I go to Amazon music for diversion when I work. As I wrote a few weeks ago, Crosby, Stills, Nash, and Young have been playing recently. “Truckin” by the Grateful Dead, too. But if I really need a pick me up, I go to “Thunder Road” by Robert Mitchum. “The law they swore they’d get him, but the devil got him first.” Spoiler alert: He dies. But the song puts a smile on my face every time.
We have had our false spring already, a week with temperatures in the high ‘40s. By the time this column is posted, deep winter will be back. Blame it on the groundhog who saw his shadow this year.
But real spring is coming. The birds are singing their springtime songs and daffodils are on the dining room table. Soon we can enjoy outdoor diversions. Until then, “whoa doggies.”
Note: FāVS has made it easier than ever to comment on content. I welcome comments posted to this or any of my columns. Tell me about your winter diversions. Let’s talk.
Steven A. Smith is clinical associate professor emeritus in the School of Journalism and Mass Media at the University of Idaho having retired from full time teaching at the end of May 2020. His columns reflect his progressive political views. Smith was raised in a Jewish home and is culturally Jewish. However, he considers himself an atheist, which is reflected in his writing. Smith is former editor of The Spokesman-Review in Spokane, Washington. As editor, Smith supervised all news and editorial operations on all platforms until his resignation in October 2008. Prior to joining The Spokesman-Review, Smith was editor for two years at the Statesman Journal in Salem, Oregon, and was for five years editor and vice president of The Gazette in Colorado Springs, Colorado. He is a graduate of the Northwestern University Newspaper Management Center Advanced Executive Program and a mid-career development program at Duke University. He holds an M.A. in communication from The Ohio State University where he was a Kiplinger Fellow, and a B.S. in journalism from the University of Oregon. Smith currently serves on the SpokaneFāVS Board of Trustees.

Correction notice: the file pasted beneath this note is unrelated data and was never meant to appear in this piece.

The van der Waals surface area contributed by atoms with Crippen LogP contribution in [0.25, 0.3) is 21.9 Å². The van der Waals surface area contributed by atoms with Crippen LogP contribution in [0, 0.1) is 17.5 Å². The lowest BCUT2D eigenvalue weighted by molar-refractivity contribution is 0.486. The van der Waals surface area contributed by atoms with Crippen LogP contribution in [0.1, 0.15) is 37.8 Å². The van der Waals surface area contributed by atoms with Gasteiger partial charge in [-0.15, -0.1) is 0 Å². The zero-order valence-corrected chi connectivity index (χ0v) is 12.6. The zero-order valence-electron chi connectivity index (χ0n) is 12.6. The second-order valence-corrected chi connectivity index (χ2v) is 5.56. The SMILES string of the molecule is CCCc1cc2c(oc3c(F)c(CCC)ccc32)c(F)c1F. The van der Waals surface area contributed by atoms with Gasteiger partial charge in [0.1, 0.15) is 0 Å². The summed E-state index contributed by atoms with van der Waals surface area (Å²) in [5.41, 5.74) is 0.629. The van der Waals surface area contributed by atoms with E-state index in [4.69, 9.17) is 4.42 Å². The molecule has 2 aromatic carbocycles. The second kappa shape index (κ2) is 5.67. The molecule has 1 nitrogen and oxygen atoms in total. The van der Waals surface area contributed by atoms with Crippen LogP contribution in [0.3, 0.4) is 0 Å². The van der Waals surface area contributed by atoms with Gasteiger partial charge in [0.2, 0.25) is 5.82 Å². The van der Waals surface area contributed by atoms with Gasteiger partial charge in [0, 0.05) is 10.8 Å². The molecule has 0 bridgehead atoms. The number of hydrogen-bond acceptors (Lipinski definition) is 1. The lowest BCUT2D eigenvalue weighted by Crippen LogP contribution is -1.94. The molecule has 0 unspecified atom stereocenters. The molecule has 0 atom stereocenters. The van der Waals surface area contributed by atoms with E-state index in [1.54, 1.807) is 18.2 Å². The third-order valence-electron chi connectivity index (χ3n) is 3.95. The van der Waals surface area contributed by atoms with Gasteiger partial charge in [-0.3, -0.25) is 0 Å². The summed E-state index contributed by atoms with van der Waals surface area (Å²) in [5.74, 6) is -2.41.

You forgot THE ZAGS. How could you?
Barbara, sorry I am not a fan so do not watch. But my wife is a fanatic so I understand. Is certainly a diversion for her until they lose once or twice.